No rail strikes until 2023: EVG significantly improves collective agreement

Out of consideration for billions in losses by the railways during the Corona crisis, the larger railway union was satisfied with a moderate collective agreement. But because the train drivers are pushing through a lush deal with strikes, the EVG is now drawing the same level for its members.

After reaching an agreement with the GDL train drivers’ union, Deutsche Bahn also reached an agreement with the EVG union and thus finally concluded the current collective bargaining round. Rail strikes were ruled out until at least February 2023, the group announced in the afternoon. The EVG stated that peace in the company had been restored and a split in the workforce had been prevented.

Specifically, the union and employer agreed on corona subsidies in addition to the valid collective bargaining agreement: This year there are 600 euros for the employees, in the coming year another 500 euros will be added. In addition, “additional funds” have been made available for employee mobility. In addition, it was agreed to put the applicable remuneration structures to the test in the future. The regulations apply in the railway companies in which the EVG organizes the majority of the employees.

EVG and Bahn had actually already agreed on a collective agreement in September 2020 and agreed, among other things, 1.5 percent more wages – this still applies. With the train drivers’ union GDL, which had previously emphasized its demands with several strikes, the railway then reached an agreement in September of this year that went beyond the conclusion with the EVG. The EVG then entered into renegotiations with the Deutsche Bahn. Anyone who now compares the two degrees will “hardly find any differences,” explained the EVG. “It was and is important to us that there is no division within the railway family.” That has been achieved.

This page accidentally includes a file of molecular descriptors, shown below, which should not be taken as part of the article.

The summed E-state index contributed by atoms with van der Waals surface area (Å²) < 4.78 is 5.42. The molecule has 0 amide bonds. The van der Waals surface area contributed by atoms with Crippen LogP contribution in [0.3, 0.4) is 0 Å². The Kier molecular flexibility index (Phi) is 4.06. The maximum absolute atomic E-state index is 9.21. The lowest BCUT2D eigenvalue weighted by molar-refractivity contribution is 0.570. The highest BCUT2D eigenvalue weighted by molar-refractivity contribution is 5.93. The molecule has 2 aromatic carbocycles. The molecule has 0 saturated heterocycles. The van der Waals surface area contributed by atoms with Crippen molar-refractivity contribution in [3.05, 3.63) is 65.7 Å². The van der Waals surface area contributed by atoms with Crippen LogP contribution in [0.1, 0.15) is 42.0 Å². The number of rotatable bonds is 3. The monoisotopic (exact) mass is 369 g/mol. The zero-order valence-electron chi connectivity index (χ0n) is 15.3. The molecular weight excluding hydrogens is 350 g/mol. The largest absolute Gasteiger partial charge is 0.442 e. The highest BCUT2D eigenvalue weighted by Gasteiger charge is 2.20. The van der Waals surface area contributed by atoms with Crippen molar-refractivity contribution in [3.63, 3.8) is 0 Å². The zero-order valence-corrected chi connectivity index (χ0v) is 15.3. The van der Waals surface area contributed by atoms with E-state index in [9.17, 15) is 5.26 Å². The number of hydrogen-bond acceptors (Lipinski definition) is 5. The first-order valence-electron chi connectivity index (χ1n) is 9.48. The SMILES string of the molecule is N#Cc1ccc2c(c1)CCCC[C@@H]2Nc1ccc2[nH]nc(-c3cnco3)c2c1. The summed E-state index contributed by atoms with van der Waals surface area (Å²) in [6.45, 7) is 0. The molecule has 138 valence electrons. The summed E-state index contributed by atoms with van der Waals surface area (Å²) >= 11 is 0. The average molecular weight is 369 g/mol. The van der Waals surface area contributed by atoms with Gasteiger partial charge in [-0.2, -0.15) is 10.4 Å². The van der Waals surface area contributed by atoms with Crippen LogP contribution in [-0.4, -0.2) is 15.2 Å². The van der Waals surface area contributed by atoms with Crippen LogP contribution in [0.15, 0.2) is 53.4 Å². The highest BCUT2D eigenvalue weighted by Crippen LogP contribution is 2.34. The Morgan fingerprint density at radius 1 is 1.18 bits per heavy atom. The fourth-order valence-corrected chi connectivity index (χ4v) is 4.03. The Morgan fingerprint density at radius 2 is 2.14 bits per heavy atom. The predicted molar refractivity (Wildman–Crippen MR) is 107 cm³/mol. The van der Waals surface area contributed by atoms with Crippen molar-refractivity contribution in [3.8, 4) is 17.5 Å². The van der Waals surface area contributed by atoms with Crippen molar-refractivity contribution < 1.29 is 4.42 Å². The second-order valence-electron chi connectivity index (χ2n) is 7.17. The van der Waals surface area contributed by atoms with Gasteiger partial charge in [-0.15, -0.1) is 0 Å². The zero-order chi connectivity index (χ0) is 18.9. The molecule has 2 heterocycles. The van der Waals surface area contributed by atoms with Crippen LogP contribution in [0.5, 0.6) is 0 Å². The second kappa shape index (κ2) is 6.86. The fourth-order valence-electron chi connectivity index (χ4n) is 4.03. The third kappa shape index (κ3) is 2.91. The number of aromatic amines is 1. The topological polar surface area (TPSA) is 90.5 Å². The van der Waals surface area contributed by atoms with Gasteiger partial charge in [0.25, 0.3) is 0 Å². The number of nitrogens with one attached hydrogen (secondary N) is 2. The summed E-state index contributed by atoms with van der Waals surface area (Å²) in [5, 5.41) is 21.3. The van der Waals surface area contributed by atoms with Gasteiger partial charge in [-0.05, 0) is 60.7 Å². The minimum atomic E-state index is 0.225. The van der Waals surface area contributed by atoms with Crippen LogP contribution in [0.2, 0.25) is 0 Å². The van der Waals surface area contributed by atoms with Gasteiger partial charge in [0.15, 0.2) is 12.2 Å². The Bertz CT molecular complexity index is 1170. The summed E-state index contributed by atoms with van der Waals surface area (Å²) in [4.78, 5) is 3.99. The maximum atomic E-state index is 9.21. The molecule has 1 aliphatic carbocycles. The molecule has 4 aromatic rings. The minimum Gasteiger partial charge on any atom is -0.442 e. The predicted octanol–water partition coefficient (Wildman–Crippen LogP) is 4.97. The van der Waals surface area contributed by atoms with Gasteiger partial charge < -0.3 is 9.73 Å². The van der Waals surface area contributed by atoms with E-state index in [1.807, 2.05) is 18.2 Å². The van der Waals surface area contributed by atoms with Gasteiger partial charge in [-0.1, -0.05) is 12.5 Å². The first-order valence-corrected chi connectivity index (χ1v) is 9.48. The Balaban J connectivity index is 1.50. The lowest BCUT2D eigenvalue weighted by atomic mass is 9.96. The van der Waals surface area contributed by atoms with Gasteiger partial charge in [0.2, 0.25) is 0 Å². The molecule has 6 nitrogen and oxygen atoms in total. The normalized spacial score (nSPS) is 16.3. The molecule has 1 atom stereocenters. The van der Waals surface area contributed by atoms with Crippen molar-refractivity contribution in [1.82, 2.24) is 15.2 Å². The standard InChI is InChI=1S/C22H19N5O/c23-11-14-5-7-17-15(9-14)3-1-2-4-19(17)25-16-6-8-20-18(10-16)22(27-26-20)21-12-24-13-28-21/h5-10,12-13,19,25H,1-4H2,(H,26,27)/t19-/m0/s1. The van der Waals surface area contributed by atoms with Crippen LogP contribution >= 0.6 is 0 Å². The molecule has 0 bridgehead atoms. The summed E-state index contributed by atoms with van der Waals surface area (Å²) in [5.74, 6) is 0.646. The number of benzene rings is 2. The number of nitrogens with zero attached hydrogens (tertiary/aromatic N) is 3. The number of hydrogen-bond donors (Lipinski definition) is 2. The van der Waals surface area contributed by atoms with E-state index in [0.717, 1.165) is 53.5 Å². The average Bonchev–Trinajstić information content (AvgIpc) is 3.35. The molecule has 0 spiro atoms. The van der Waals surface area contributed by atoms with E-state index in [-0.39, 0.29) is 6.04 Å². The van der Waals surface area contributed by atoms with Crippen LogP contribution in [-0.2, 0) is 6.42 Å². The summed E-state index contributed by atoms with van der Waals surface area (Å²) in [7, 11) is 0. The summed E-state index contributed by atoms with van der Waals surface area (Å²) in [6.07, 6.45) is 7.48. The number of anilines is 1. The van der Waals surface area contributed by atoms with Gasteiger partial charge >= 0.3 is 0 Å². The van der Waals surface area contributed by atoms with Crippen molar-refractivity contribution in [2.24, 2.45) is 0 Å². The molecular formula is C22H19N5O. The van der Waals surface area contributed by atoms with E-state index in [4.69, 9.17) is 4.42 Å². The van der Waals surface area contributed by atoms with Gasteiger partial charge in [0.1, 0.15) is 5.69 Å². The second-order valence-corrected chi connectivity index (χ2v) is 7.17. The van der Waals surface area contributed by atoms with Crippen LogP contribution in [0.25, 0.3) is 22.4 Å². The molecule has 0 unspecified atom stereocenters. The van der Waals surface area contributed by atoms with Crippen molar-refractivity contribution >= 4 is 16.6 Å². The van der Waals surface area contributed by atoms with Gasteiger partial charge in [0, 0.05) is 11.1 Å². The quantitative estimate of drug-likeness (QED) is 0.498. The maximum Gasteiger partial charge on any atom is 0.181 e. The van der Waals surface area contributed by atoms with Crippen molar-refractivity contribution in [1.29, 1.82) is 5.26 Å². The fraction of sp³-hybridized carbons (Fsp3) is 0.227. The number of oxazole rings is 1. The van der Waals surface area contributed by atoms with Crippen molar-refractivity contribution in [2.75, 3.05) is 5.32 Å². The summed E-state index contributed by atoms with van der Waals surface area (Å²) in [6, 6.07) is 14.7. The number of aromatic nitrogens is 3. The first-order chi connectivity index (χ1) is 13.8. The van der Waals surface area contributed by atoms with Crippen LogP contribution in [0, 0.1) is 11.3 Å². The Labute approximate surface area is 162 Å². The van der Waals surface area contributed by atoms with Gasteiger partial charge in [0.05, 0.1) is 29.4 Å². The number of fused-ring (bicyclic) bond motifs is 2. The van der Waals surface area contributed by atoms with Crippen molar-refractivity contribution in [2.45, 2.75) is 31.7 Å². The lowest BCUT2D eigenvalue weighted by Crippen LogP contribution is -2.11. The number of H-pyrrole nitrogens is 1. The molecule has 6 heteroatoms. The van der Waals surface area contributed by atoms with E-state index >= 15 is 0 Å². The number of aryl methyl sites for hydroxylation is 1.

“Customers can plan safely again”

“This round of collective bargaining was extremely challenging due to the company’s economic crisis and the collective bargaining mix,” said Bahn Personnel Director Martin Seiler. Nevertheless, it was possible to conclude collective agreements that expressed appreciation for the employees and at the same time secured the future viability of the company. “Everyone involved – above all our customers – can now plan safely again,” explained Seiler.

Federal Transport Minister Andreas Scheuer described the collective bargaining agreement as good news for all train drivers after the long weeks of wage disputes. The agreement was good for the railway, “because it is calm here,” and good for the employees, because their work is valued, explained Scheuer. Now it is a matter of “bringing our railways forward and making climate-friendly railways the number one mode of transport”.